Sponsored links


Valid XHTML 1.0!
Valid CSS!



Product: Book - Paperback
Title: VI Editor Pocket Reference
Publisher: O'Reilly
Authors: Arnold Robbins
Rating: 5/5
Customer opinion - 5 stars out of 5
A very, very good pocket reference


I always only knew enough of vi to get me in and out of it without getting frustrated. A very basic understanding such as the commands i, a, o, dd, dw, Y and P. Actually, those were just about all I used except for wq! I did all of my coding in GUI IDE's and such... Mainly 'Moleskine' (which is a very very nice editor, by the way).
Recently, I realized that I hate having to always remove my hands from the keyboard every time I wanted to cut and paste or even scroll down the page. I decided to move on to vi. I tried elvis and vim. Since I don't like true <tabs> in my source code, and work suggests 4 spaces instead of <tabs>, then I had to go with vim because elvis didn't have the expand tab option.
Anyway, I'm amazed at what vim (and elvis too) can do! I started out reading the vim and elvis docs and saw a whole slew of things it can do. This is going to save me a lot of time and effort when coding! I got some nice syntax highlighting set up in vim (to match how elvis does it... just black and white. easy on the eyes.) and learned a lot of about the editor.
I figured that I wouldn't remember everything there was to know about the vi commands and such, so I went out and bought this book. Over the past 2 days I have been diving into it at least 10 times a day to discover if there are any commands or to get the right syntax for the ones I remember. This is already worth the [money] I spent on it!! I've learned a lot of things from it already.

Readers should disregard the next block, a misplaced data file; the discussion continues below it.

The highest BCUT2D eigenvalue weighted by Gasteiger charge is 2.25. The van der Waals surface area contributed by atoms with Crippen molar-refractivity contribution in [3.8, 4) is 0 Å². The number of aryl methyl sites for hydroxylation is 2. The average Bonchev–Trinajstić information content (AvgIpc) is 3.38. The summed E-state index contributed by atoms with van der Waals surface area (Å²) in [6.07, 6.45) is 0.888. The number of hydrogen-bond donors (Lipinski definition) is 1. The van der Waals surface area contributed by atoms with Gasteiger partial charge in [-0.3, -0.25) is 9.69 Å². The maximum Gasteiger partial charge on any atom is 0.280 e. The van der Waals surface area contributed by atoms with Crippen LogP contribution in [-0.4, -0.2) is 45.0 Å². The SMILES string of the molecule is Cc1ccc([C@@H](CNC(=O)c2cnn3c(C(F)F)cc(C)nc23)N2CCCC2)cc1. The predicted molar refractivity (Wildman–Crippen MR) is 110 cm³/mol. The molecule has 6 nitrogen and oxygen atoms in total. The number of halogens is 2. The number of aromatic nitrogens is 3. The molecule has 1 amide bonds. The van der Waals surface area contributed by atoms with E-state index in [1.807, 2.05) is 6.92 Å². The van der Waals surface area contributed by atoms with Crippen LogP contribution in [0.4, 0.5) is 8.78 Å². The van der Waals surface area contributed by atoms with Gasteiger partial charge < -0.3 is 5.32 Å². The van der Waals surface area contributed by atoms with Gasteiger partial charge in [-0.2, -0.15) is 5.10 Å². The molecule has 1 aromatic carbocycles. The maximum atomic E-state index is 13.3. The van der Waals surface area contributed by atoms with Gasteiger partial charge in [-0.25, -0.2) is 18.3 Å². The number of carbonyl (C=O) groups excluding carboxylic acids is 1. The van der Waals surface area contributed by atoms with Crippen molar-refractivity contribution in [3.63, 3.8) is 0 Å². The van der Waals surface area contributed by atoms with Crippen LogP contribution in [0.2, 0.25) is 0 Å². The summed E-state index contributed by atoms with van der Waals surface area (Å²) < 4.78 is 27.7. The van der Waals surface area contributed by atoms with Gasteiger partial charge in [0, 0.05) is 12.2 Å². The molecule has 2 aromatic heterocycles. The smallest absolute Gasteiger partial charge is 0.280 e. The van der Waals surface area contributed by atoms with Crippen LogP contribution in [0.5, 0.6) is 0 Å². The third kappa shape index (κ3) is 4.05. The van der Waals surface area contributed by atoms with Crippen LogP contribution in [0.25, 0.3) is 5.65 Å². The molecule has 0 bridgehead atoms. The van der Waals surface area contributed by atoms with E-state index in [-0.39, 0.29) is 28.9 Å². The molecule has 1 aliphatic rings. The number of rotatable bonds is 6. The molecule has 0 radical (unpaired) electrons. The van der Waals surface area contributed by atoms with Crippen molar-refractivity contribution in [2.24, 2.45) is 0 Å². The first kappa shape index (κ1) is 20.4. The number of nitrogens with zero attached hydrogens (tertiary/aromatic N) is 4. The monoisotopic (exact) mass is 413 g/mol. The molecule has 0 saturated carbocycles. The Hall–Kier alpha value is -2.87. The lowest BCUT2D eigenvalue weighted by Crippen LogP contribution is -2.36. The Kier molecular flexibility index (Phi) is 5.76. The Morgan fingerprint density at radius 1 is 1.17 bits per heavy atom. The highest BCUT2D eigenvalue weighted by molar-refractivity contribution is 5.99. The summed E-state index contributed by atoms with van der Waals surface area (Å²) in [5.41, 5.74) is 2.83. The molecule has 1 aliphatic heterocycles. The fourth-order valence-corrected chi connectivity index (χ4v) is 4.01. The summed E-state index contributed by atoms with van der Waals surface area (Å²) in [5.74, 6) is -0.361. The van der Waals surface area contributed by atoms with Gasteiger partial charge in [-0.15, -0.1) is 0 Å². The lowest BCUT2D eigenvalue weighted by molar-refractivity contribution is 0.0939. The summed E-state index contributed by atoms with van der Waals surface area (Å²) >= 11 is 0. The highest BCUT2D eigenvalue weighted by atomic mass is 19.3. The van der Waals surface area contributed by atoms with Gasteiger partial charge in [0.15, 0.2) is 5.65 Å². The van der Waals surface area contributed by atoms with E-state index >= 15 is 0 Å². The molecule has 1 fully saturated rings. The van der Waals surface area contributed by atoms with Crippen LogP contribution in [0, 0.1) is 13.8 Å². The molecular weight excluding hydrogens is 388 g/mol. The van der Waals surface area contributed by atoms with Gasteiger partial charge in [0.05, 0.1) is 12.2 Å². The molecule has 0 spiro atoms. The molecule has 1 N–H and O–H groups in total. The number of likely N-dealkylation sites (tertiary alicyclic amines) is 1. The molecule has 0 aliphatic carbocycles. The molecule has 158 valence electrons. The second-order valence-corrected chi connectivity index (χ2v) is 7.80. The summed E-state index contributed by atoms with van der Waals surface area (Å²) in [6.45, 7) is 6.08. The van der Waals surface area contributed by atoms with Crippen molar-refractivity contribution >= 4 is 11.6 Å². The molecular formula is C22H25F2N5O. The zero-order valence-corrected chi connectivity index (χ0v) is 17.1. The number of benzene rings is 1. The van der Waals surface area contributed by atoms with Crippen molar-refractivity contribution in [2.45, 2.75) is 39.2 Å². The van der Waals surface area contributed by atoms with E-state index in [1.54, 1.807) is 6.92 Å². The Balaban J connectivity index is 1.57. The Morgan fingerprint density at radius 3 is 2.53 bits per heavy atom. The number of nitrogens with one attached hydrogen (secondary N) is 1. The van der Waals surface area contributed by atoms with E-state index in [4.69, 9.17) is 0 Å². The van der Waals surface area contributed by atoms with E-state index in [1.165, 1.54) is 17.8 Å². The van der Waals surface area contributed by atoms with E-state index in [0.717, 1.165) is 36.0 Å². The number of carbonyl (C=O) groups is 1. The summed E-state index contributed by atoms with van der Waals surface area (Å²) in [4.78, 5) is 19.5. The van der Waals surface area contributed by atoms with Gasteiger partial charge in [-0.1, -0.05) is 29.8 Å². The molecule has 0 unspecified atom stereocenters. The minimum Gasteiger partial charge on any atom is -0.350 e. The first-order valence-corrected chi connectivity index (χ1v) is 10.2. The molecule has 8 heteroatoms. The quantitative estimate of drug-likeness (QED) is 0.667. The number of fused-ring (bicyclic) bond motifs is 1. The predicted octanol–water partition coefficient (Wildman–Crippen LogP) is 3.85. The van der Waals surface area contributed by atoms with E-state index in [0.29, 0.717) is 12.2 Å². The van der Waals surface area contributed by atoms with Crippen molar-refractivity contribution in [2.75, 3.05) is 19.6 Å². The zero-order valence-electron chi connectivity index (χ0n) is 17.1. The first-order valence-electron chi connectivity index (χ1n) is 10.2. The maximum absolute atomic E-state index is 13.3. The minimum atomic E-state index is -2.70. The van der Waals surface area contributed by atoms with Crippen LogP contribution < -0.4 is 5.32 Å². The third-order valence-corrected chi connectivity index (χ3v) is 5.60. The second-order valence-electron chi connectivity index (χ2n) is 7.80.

I'd say if you are a seasoned vi user, this book isn't going to be of much help to you. Also, if you are a new user to VI, you need to get a full tutorial such as the parent book to this so they can walk you through some things. This book is just a *Pocket Reference*! Meaning, if you forget a commands syntax, this is a good thing to have on your desk so you can grab it quickly! It's not going to teach you squat about vi if you don' t know how to even enter Insert mode! However, if you're like me and you only know enough to get you in and out of vi, pick this book up! You'll be amazed at the commands you have been missing and the commands that will help you very very much! VI beats a GUI editor for efficiency and productivity, hands down!
Now, back to coding!



Product: Book - Paperback
Title: Programming the Perl DBI
Publisher: O'Reilly
Authors: Alligator Descartes, Tim Bunce
Rating: 4/5
Customer opinion - 4 stars out of 5
Very useful


Tells you what you need to know plus a bit more. It got me up and running DBI very quickly, and is more interesting (better written) than many O'Reilly offerings.



Product: Book - Paperback
Title: The Inmates Are Running the Asylum : Why High Tech Products Drive Us Crazy and How to Restore the Sanity (2nd Edition)
Publisher: Sams
Authors: Alan Cooper
Rating: 4/5
Customer opinion - 4 stars out of 5